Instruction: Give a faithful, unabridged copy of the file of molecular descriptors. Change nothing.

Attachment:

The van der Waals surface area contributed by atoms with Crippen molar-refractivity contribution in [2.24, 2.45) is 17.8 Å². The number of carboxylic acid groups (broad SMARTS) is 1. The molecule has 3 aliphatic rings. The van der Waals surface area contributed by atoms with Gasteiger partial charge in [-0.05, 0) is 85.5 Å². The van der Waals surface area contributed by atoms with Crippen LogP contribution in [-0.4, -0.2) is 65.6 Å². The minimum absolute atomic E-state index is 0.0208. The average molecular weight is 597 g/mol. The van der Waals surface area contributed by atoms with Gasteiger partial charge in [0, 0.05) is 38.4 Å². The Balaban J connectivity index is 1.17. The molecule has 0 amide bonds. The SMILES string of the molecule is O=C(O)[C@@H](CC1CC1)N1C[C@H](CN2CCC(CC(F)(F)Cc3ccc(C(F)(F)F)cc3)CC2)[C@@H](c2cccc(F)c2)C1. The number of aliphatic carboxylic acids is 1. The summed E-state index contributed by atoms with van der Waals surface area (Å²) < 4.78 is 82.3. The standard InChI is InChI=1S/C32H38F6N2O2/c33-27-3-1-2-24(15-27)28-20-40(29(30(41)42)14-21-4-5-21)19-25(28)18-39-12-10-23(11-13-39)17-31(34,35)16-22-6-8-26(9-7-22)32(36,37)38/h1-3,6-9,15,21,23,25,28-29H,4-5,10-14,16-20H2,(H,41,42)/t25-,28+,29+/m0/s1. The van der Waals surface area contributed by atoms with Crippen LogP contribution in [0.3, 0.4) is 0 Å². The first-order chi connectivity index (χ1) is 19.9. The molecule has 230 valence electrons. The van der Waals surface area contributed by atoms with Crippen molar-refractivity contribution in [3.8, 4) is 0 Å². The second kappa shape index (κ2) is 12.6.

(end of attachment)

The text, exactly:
The van der Waals surface area contributed by atoms with Crippen molar-refractivity contribution in [2.24, 2.45) is 17.8 Å². The number of carboxylic acid groups (broad SMARTS) is 1. The molecule has 3 aliphatic rings. The van der Waals surface area contributed by atoms with Gasteiger partial charge in [-0.05, 0) is 85.5 Å². The van der Waals surface area contributed by atoms with Crippen LogP contribution in [-0.4, -0.2) is 65.6 Å². The minimum absolute atomic E-state index is 0.0208. The average molecular weight is 597 g/mol. The van der Waals surface area contributed by atoms with Gasteiger partial charge in [0, 0.05) is 38.4 Å². The Balaban J connectivity index is 1.17. The molecule has 0 amide bonds. The SMILES string of the molecule is O=C(O)[C@@H](CC1CC1)N1C[C@H](CN2CCC(CC(F)(F)Cc3ccc(C(F)(F)F)cc3)CC2)[C@@H](c2cccc(F)c2)C1. The number of aliphatic carboxylic acids is 1. The summed E-state index contributed by atoms with van der Waals surface area (Å²) < 4.78 is 82.3. The standard InChI is InChI=1S/C32H38F6N2O2/c33-27-3-1-2-24(15-27)28-20-40(29(30(41)42)14-21-4-5-21)19-25(28)18-39-12-10-23(11-13-39)17-31(34,35)16-22-6-8-26(9-7-22)32(36,37)38/h1-3,6-9,15,21,23,25,28-29H,4-5,10-14,16-20H2,(H,41,42)/t25-,28+,29+/m0/s1. The van der Waals surface area contributed by atoms with Crippen LogP contribution in [0.3, 0.4) is 0 Å². The first-order chi connectivity index (χ1) is 19.9. The molecule has 230 valence electrons. The van der Waals surface area contributed by atoms with Crippen molar-refractivity contribution in [3.8, 4) is 0 Å². The second kappa shape index (κ2) is 12.6.